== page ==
Utah Jazz forward Jeremy Evans was the best of the worst on All-Star Saturday night in Orlando, Fla., winning the Sprite Slam Dunk competition after the four contestants laid down a total of 12 planned-out jams, only a few of which defied pedestrian.
Evans' two-ball and two-handed dunk over teammate Gordon Hayward, who lobbed him the balls from an elevated chair in front of the rim was by far the most impressive of the night.
But that gem was preceded by an embarrassing gimmick gone wrong when Evans attempted to give the fans "dunk vision" and wound up just putting home an awkward reverse jam.
It's not Evans' fault he won, though. He came to Orlando with creativity and took the competition more seriously than the other three. Kudos.
That being said, however, his first-ever Sprite Slam Dunk title was the product of a weak field of dunkers and a bad new format that is absolutely the result of a weak field of dunkers.
Does the league really think that by shortening the event, it will become more appealing to fans?
Arguably the greatest basketball player of all-time won this competition twice in Michael Jordan, who won back-to-back in 1987 and 1988. Kobe Bryant, Vince Carter, Dwight Howard and Blake Griffin then all followed suit as dunk contest participants and champions.
Now no one is asking Kobe to bunker down in the mad dunk-scientist lab during All-Star weekend anymore, but for some of the league's young superstars still trending up for their career, their presence in the dunk contest should be a rite of passage and determined by the fans.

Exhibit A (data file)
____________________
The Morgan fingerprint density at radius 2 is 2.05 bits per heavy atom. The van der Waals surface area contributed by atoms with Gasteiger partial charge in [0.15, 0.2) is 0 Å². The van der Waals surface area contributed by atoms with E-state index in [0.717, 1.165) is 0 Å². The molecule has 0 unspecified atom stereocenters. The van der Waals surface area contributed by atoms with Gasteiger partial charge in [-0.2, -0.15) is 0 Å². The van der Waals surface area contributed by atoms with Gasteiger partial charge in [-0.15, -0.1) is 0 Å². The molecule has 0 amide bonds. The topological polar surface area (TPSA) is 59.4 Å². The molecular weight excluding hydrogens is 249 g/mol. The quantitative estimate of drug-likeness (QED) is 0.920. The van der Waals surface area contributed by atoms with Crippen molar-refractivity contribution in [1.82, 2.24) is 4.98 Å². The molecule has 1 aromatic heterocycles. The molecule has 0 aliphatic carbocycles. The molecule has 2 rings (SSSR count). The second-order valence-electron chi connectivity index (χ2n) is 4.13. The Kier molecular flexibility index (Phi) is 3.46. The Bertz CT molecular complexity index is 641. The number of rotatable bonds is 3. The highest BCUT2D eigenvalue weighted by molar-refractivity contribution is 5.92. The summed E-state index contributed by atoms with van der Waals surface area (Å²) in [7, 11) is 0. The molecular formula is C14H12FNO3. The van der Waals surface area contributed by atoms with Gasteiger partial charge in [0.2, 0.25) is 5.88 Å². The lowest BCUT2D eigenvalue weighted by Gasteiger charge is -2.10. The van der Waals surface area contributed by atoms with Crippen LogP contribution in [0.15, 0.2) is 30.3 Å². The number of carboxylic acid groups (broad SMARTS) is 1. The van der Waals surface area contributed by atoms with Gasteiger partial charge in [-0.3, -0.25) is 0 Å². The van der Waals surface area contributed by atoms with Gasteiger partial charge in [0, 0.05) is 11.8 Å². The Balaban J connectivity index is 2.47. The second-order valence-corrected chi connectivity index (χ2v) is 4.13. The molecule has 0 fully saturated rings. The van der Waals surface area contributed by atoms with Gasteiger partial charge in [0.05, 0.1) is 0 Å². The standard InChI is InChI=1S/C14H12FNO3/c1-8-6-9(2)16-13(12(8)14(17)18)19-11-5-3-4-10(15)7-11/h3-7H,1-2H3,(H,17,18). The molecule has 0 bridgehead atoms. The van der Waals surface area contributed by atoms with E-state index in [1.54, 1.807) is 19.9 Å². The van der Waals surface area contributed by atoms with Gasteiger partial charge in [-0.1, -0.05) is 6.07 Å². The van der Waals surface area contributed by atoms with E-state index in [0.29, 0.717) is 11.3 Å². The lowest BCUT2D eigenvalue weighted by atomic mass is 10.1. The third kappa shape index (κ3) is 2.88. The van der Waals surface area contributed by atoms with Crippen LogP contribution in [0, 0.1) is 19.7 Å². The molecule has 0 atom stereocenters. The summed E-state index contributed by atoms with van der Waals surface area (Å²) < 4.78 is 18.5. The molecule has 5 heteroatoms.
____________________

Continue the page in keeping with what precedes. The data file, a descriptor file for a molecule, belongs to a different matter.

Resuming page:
There should be no more flying sixth men and role players in to fill the four-man field. If LeBron James or Dwyane Wade can sit court side while cheering and eating hot dogs, then they can take an hour on Saturday night and give the fans what they want, which is basically a pregame dunk warm-up line that actually counts.
But for as much as the NBA cares, its superstars do not care enough to keep alive the fading, memory-filled event that is for the fans who support them on a nightly basis.
The elite dunkers in basketball are the stars of the NBA, and even if they are not the most obvious of jam specialists, like Howard a few years back, the same supreme athleticism that lifted their faces to billboards and their jerseys to the front rack should be the least they can show off for the fans.
Evans was not horrible on Saturday night, he came and conquered, but his victory was without question a direct benefit from an awkward three-dunk format and hands-down the weakest field of contestants in the history of the competition.